Waste not, want not. This is the philosophy Victor Kobayashi has lived by well before sustainability became trendy. But for the longtime artist and retired University of Hawaii educator, the gem of this practice isn’t necessarily in the tangible results of a robust garden or gorgeous artwork. Rather, it is in the creative act of repurposing old items, in reimagining them as part of something new while honoring what came before.
"If I see something fascinating, I keep it. I’m a scavenger type," says Kobayashi of his collection of everything from candy wrappers, beads and shells to broken clay pots and thrift-store dishes.
"In making my mosaics, it’s fun to use all kinds of things. But after I put everything together, I realize there’s a story there. Part of the aesthetic for me is imagining and recalling memories. This experience doesn’t have to translate for the viewer, but they might have eaten off of one of the plates I got at the thrift shop.
"It can be tedious, placing all those little pieces. But I try to think of each piece as different. Each one is a new piece of art. That makes it new. And I feel I’m building on other people’s work."
Koa Gallery is honoring Kobayashi with the 2011 KOA Award, a lifetime achievement honor for dedication to the arts. The award is accompanied by an exhibition; Kobayashi’s "New Alchemy, Zen & Art" is showing at the gallery through April 14.
‘NEW ALCHEMY, ZEN & ART’
Works by Victor Kobayashi
On exhibit: Through April 14, 10 a.m. to 4 p.m. Mondays to Fridays and 9 a.m. to 3 p.m. Saturdays
Where: Koa Gallery, Kapiolani Community College
Call: 734-9374 or visit koagallery.kcc.hawaii.edu
Mosaic works hanging in the gallery are the latest products of Kobayashi’s eclectic talent. And true to his form, though they sit in wood frames, the pieces do not conform to a 2-D plane. Sections of one work jut from the flat surface, looking like land masses after an earthquake. Old dinner plates arch out from one another, adding curves to the traditional squares populating the rest of the piece.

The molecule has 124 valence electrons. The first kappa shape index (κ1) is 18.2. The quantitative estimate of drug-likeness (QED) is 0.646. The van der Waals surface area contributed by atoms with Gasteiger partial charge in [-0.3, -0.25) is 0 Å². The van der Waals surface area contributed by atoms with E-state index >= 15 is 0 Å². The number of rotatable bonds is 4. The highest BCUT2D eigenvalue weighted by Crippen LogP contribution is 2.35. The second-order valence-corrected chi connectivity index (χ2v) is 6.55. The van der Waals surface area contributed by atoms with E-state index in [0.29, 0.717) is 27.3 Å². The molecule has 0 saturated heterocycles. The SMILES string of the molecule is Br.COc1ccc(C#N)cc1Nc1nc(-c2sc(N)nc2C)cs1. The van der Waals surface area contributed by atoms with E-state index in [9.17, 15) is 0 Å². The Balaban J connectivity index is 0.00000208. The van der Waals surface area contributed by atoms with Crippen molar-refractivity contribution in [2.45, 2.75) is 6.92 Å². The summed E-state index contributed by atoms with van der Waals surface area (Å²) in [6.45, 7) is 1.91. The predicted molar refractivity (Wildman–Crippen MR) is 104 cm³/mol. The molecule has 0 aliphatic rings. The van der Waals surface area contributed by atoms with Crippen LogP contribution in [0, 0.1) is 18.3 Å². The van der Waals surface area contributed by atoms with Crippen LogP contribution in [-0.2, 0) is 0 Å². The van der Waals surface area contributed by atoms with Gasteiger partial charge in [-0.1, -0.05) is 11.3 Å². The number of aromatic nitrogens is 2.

The works illustrate Kobayashi’s tendency toward nonconformity, both in his art and in his life.
He’s worked in paper and printmaking. But the artist is known for his hand-built pots, mosaics with patchworks of various textures, glazes, colors and styles. Amid this diversity, however, Kobayashi has launched on an exploration of connections and patterns.
"Some of these pieces are sea worms — calcium carbonate," he says, examining one mosaic. "We have a connection even to sea worms because we generate calcium too, in our bones.
"Life has a tendency to create patterns, and we can respond because we’re also made up of patterns. We respond to a tree because we are a living thing just as a tree is a living thing."
KOBAYASHI GREW UP on Maui, the youngest of six children. He likely inherited his diverse talent from his father, whom at various times in Kobayashi’s childhood owned a soda factory, movie theater and auto repair shop.
Kobayashi drew cartoons as a youth and dabbled in oils, ceramics and photography at UH in the early 1950s. He served in the Air Force from 1954 to 1957 during the Korean War as a weather officer, drawing weather maps every day.
"A good weather map is also very beautiful; it’s organic and natural," he says.
That ability to uncover beauty in unlikely places continued to develop. Kobayashi earned a master’s degree at UH, producing a thesis on mathematics and aesthetics. "Mathematics has its beauty," he says. "It’s abstract and imaginative."
In 1960, Kobayashi took his aesthetic eye to the University of Michigan, where he earned a Ph.D. in Japanese studies then joined the faculty. In 1966, he returned to Hawaii with a wife and son and worked at UH’s College of Education, teaching comparative education. During his 47-year career at UH, Kobayashi also served as dean of its summer school program and was the first dean of UH’s outreach college.
Koa Gallery director David Behlke says Kobayashi has achieved a wonderful balance between his career in education and work as a fine artist.
"As an educator, Victor was always making art. If it was not in physical form, it was manifesting in his ideas. … Victor is a person of substance in thought and work."
Behlke says that in selecting a KOA honoree, consideration is paid to what an individual has contributed to the community.
"We give a hard look at educators because of their exponential influence —their students influence others, so their influence grows," he says.
Kobayashi’s dedication to both fields has been fueled by his beliefs about human experience.
"The essence of civilization is in the aesthetic," he says. "The enjoyment of living is enhanced through doing art, being with nature and so on.
"I decided that once I reached a certain level of wealth — for me that meant security for my future and for my family — the best thing to do with my time was art. And that’s not necessarily painting or poetry. It’s about valuing creation, whether you’re cooking food or tending your relationship."